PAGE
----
A special project of The Immanent Frame to mark its tenth anniversary. Co-curated by Courtney Bender and Nancy Levene.
Rumee Ahmed’s Sharia Compliant: A User’s Guide to Hacking Islamic Law is a unique book in that it tackles some of the most difficult questions in the clearest and most accessible language. In doing so, it pushes us out of the comfort of our specialized research and jargon, and forces us to engage with matters of immediate importance. To my mind, the book’s central message can be summarized as follows: The Islamic legal tradition has always contained within it the tools necessary to strike a critical balance between authenticity and practicality. This process of internal adjustment (referred to as “hacking”) has historically been monopolized by a class of scholars, but today can be exercised by many “fiqh-minded” Muslims at various social levels. This proposition is both conservative and subversive. On the one hand, it wishes to preserve the tradition by tapping into the dynamics of evolution necessary for its continuation. On the other hand, it aims to release it from the structures of authority that have historically controlled it and that are no longer adequate.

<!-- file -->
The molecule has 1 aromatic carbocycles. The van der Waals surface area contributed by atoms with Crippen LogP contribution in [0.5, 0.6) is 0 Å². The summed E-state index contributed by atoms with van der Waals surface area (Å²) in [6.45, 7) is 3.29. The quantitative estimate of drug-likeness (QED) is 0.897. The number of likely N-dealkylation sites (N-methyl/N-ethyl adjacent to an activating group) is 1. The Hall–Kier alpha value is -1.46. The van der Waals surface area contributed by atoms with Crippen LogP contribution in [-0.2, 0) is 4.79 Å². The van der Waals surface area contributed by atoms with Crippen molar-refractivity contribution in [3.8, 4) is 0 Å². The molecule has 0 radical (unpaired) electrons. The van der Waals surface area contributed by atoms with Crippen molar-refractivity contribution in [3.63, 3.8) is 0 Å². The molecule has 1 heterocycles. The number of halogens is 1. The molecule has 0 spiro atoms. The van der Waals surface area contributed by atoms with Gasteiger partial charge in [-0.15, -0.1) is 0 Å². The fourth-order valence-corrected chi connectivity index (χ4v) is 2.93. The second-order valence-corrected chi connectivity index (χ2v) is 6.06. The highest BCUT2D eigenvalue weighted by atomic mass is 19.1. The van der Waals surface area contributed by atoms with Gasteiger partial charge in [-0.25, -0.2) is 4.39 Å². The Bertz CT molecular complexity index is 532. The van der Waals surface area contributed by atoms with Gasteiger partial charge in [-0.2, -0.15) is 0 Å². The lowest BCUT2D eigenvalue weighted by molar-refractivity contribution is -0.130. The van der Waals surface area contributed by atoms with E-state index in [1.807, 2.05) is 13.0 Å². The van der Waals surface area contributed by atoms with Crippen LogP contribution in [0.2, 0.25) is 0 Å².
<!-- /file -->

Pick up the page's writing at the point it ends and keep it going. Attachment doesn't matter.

The Northwestern Department of Religious Studies graduate students invite young scholars to submit paper proposals for “Sovereignty & Strangeness,” a graduate conference to be held October 19-21, 2018 in Evanston, Illinois. Proposals are due May 6, 2018. You can get more details and view the full CFP at our website. This conference aims to explore the constitutive relationship between sovereignty and that which is strange, queer, or illegible. How might the language of sovereignty be useful for thinking about power in religious or secular contexts when spiritual communities, charismatic individuals, and state institutions make claim to and perform supreme authority over populations and territories? And how might the language of strangeness help trace the disruptive potential of places, practices, and bodies that exceed the logic of sovereignty?
On the sad news of the passing of Saba Mahmood, the editorial board of the journal Sociology of Islam has decided to organize a special issue to honor the work and legacy of our distinguished colleague for the study of global politics and religion. Saba Mahmood’s anthropological work shifted debates on secularism and religion, gender and politics, the rights of religious minorities, and the impact of colonialism in the Middle East. Her conceptual engagement with these pertinent social and political issues, however, has opened up broader questions about the politics of religious difference in a secular age beyond the Middle East and Muslim majority countries. This special issue of Sociology of Islam intends to bring to the fore the scope of these contributions in order to assess the cross-disciplinary and trans-regional magnitude of her work.